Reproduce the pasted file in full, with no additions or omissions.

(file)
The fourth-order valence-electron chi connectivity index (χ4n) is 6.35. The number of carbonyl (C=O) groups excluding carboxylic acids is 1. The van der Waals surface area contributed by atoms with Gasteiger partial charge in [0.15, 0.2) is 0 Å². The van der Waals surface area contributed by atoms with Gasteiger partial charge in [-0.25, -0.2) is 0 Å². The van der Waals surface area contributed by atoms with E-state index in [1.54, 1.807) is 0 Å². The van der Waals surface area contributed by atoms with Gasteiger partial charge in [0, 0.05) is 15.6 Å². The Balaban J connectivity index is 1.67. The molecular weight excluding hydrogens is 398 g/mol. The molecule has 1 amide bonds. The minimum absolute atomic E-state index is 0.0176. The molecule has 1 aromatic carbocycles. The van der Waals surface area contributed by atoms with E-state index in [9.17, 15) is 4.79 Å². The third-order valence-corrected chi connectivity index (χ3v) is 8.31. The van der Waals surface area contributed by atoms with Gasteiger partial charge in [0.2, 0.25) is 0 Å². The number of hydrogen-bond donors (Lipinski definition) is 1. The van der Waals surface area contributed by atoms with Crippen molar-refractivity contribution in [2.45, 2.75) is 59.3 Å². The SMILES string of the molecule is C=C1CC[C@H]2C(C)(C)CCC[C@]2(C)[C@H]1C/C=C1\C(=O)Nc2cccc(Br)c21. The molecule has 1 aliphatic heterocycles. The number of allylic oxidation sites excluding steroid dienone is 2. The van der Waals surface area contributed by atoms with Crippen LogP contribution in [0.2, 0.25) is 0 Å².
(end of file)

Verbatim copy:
The fourth-order valence-electron chi connectivity index (χ4n) is 6.35. The number of carbonyl (C=O) groups excluding carboxylic acids is 1. The van der Waals surface area contributed by atoms with Gasteiger partial charge in [0.15, 0.2) is 0 Å². The van der Waals surface area contributed by atoms with Gasteiger partial charge in [-0.25, -0.2) is 0 Å². The van der Waals surface area contributed by atoms with E-state index in [1.54, 1.807) is 0 Å². The van der Waals surface area contributed by atoms with Gasteiger partial charge in [0, 0.05) is 15.6 Å². The Balaban J connectivity index is 1.67. The molecular weight excluding hydrogens is 398 g/mol. The molecule has 1 amide bonds. The minimum absolute atomic E-state index is 0.0176. The molecule has 1 aromatic carbocycles. The van der Waals surface area contributed by atoms with E-state index in [9.17, 15) is 4.79 Å². The third-order valence-corrected chi connectivity index (χ3v) is 8.31. The van der Waals surface area contributed by atoms with Gasteiger partial charge in [0.2, 0.25) is 0 Å². The number of hydrogen-bond donors (Lipinski definition) is 1. The van der Waals surface area contributed by atoms with Crippen molar-refractivity contribution in [2.45, 2.75) is 59.3 Å². The SMILES string of the molecule is C=C1CC[C@H]2C(C)(C)CCC[C@]2(C)[C@H]1C/C=C1\C(=O)Nc2cccc(Br)c21. The molecule has 1 aliphatic heterocycles. The number of allylic oxidation sites excluding steroid dienone is 2. The van der Waals surface area contributed by atoms with Crippen LogP contribution in [0.2, 0.25) is 0 Å².